photos by Lara Shipley
Tags: Law · Random Cool Link
// Apr 1, 2008 at 5:27 pm
That reads remarkably like their real articles essays (they don’t like to cite for their claims as much as law reviews desire them to (for which, who can blame them?) and think they can avoid it by writing shorter pieces called essays). I’m a big fan of the one arguing that, contrary to what other scholars, have argued, courts and legislatures should worry less about broad power claims by the executive during emergencies than they should during non-emergencies and simultaneously offering no definition of emergency but implying that the only years since the commencement of WWII which were non-emergencies were between the end of the Cold War and September 11th.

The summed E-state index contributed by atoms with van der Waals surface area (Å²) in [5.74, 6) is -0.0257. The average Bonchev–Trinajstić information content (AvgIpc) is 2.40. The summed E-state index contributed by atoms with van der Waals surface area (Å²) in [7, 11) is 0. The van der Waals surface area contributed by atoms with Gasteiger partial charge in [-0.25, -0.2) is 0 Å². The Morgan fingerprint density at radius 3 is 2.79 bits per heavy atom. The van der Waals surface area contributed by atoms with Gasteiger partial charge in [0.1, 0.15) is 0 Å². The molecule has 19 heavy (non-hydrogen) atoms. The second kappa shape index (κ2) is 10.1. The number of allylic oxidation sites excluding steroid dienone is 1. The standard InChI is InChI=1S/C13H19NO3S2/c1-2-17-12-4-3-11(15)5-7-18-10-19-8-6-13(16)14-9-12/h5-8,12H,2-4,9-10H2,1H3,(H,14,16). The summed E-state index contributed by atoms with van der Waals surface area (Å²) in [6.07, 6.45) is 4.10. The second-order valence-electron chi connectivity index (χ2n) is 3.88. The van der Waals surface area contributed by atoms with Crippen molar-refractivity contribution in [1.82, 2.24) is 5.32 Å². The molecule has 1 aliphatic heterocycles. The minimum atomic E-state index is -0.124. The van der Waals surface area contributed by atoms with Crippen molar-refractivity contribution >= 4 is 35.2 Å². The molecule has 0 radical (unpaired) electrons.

// Apr 1, 2008 at 6:04 pm
So did anyone read the full paper and understand their justification for the claim that deontological claims simply don’t apply to government action? That seems like it should be the central point of the paper, and yet the abstract glosses over it as if it’s obvious and well established. Yes, of course it is much easier to reach the conclusion that there is a moral obligation to torture innocent children if you start from some form of consequentialism and exclude deontological claims entirely.
// Apr 1, 2008 at 6:29 pm
I tried to, but the link seems to be broken.
// Apr 1, 2008 at 7:37 pm
Doh! Curses. Serves me right for not clicking on the link.
© 2006–2007 Julian Sanchez — blog content
— photos by Lara Shipley — Sitemap — Cutline by Chris Pearson